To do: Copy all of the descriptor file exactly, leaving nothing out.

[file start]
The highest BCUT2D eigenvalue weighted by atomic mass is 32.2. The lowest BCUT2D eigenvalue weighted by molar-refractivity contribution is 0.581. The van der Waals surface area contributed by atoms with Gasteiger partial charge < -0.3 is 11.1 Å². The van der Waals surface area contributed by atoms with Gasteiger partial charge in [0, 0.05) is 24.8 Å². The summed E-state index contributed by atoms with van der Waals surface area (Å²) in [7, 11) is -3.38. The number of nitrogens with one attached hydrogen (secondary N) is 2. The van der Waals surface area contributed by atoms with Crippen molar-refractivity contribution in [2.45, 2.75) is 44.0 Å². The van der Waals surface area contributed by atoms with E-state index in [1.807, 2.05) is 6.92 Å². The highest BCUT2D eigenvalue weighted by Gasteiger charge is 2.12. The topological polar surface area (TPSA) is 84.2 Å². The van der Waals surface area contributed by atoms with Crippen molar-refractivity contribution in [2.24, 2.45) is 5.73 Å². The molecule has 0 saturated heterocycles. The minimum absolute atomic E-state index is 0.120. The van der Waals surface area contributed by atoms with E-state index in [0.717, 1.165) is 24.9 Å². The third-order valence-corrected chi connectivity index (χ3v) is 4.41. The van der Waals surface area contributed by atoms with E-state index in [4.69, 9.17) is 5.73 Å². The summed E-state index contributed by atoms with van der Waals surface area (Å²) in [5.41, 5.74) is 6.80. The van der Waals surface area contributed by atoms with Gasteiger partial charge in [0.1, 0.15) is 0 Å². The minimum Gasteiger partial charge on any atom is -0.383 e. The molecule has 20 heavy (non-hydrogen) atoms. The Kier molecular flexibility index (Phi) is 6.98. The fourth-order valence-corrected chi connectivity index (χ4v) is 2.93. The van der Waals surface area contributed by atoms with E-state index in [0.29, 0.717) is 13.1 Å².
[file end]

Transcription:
The highest BCUT2D eigenvalue weighted by atomic mass is 32.2. The lowest BCUT2D eigenvalue weighted by molar-refractivity contribution is 0.581. The van der Waals surface area contributed by atoms with Gasteiger partial charge < -0.3 is 11.1 Å². The van der Waals surface area contributed by atoms with Gasteiger partial charge in [0, 0.05) is 24.8 Å². The summed E-state index contributed by atoms with van der Waals surface area (Å²) in [7, 11) is -3.38. The number of nitrogens with one attached hydrogen (secondary N) is 2. The van der Waals surface area contributed by atoms with Crippen molar-refractivity contribution in [2.45, 2.75) is 44.0 Å². The van der Waals surface area contributed by atoms with E-state index in [1.807, 2.05) is 6.92 Å². The highest BCUT2D eigenvalue weighted by Gasteiger charge is 2.12. The topological polar surface area (TPSA) is 84.2 Å². The van der Waals surface area contributed by atoms with Crippen molar-refractivity contribution in [2.24, 2.45) is 5.73 Å². The molecule has 0 saturated heterocycles. The minimum absolute atomic E-state index is 0.120. The van der Waals surface area contributed by atoms with E-state index in [0.717, 1.165) is 24.9 Å². The third-order valence-corrected chi connectivity index (χ3v) is 4.41. The van der Waals surface area contributed by atoms with E-state index in [4.69, 9.17) is 5.73 Å². The summed E-state index contributed by atoms with van der Waals surface area (Å²) in [5.41, 5.74) is 6.80. The van der Waals surface area contributed by atoms with Gasteiger partial charge in [0.1, 0.15) is 0 Å². The minimum Gasteiger partial charge on any atom is -0.383 e. The molecule has 20 heavy (non-hydrogen) atoms. The Kier molecular flexibility index (Phi) is 6.98. The fourth-order valence-corrected chi connectivity index (χ4v) is 2.93. The van der Waals surface area contributed by atoms with E-state index in [0.29, 0.717) is 13.1 Å².